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Mar 9, 2002, 7:23:07 PM3/9/02
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"Crows Dog" <crow...@aol.com> wrote in message
news:20020309191319...@mb-fp.aol.com...

Now, now, Dog. What Pat said has *got* to be true. Didn't you see all them
citations and such with page numbers and all and that big ol' bibliography
there at the end? Ya cain't argue with them kinds of facks!

TR


Stephanie Caruana

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Mar 9, 2002, 7:33:18 PM3/9/02
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"Crows Dog" <crow...@aol.com> wrote in message
news:20020309191319...@mb-fp.aol.com...

Funny you should say that. I just did go to the page in question, and I was
impressed by what a neat and rational job Dooley did with this page. This
was in addition to my astonishment to see that Kathman was claiming general
agreement that the Archaionomia signature was genuine. I had seen a
reproduction of this signature many years ago, and always with the judgment
attached that it was a forgery.

Stephanie

~*~*~*~*~*~*~*~*~*~*~*~*~*~*~*~*

Stephanie Caruana
author/editor:
The Gemstone File of Bruce Roberts
http://gemstone-file.com

~*~*~*~*~*~*~*~*~*~*~*~*~*~*~*~*


Pat Dooley

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Mar 9, 2002, 9:47:53 PM3/9/02
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"Tom Reedy" <txr...@earthlink.net> wrote in message
news:9Dxi8.9043$Vx1.5...@newsread1.prod.itd.earthlink.net...

The "shown" has been changed to "argued," if that works better
for you, but the statement on the website remains valid. Cox
shows or argues that the signatures "may not be" that of the
testator. That is the point.

> The fact is, the three will signatures are universally accepted as
genuine.
> Nobody "has shown" that they're not by citing a not-so-commonplace
about
> other documents.

The reason we cite sources is so you can check them. If Jane Cox
thinks there is reason to doubt their authenticity, then their
acceptance is not universal, as Jonathan Hope noted. Cox wrote:

<Cox>
Six 'authenticated' Shakespeare signatures survive and three of these
are on his will. There is one on the Court of Requests document
(document 11) in the Public Record Office and the two others arc on
deeds connected with the purchase of the Blackfriars; house, in the
British Library and the Guildhall Library respectively. All are
reproduced below, with the exception of the first will signature which
is of very poor quality.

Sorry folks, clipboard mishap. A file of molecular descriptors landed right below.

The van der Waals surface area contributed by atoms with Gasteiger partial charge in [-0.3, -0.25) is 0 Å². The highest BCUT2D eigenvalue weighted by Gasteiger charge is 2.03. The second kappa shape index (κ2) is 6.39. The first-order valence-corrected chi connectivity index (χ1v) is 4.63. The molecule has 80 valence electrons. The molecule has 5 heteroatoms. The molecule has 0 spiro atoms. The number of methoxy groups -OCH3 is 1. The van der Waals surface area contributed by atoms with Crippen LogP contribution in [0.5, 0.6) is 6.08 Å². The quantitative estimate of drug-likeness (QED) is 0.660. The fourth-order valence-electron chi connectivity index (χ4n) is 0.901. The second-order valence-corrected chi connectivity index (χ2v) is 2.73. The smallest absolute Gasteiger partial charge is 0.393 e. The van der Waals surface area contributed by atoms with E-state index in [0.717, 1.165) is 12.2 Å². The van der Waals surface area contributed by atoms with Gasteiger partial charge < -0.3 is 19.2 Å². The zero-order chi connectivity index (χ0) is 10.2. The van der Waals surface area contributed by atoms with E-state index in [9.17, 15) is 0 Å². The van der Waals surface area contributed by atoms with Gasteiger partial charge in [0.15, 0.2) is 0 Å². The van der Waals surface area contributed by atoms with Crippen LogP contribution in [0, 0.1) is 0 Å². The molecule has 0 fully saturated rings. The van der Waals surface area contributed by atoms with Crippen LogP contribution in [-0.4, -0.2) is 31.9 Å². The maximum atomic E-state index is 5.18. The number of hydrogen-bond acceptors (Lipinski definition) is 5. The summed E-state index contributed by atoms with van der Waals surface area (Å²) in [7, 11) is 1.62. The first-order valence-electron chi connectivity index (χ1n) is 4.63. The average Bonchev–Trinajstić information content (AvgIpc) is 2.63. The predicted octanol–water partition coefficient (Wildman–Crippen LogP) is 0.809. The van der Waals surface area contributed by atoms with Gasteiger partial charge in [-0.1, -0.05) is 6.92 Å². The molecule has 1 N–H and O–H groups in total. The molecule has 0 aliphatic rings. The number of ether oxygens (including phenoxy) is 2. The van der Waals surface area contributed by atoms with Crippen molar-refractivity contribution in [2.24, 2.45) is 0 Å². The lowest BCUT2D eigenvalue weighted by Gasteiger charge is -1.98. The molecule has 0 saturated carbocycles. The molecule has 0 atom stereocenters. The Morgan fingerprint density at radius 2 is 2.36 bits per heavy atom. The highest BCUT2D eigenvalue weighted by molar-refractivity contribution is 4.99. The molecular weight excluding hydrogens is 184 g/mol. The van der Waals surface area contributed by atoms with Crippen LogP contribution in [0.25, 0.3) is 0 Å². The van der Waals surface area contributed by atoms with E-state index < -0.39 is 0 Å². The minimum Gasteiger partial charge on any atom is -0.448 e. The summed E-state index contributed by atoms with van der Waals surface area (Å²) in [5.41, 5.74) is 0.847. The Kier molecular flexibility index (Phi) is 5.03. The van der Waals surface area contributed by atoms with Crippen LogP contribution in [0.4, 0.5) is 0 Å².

It is obvious at a glance that these signatures, with the exception of
the last two, are not the signatures of the same man. Almost every
letter is formed in a different way in each. Literate men in the
sixteenth and seventeenth centuries developed personalized signatures
much as people do today and it is unthinkable that Shakespeare did
not. Which of the signatures reproduced here is the genuine article is
anybody's guess. Some scholars, perhaps more familiar with literature
than the calligraphy of the period have failed to recognize the
problem; Tannenbaum saw a 'striking similarity between the last will
signature and that on the Guildhall deed.' The anti-Stratfordians, on
the other hand, have argued that Shakespeare did not sign the
documents himself because he was illiterate or that he did sign them,
but because he was not used to writing, each time the signature and
the spelling was different. An article by Sir Hilary Jenkinson,
published in 1922, gives a clue to what the solution might be. It was
his opinion that clerks taking down the evidence of witnesses in law
suits often 'signed' it with the deponent's name themselves, using a
different hand from that which they had used for the body of the text
to give it 'an air of verisimilitude'.' So much for the signature on
the deposition given by Shakespeare to the Court of Requests. If this
was the practice in the equity courts, why should it not also have
been the practice of attomeys' clerks when drawing up conveyancing
documents? Possibly Shakespeare was not even in London to sign the
mortgage deed and the deed of purchase for the Blackfriars gatehouse.

The will signatures have been regarded as sacrosanct, in the main, but
in the light of Sir Hilary Jenkinson's observations and practice in
the Prerogative Court of Canterbury, the authenticity of even these
signatures must be questioned. There is a possibility that the so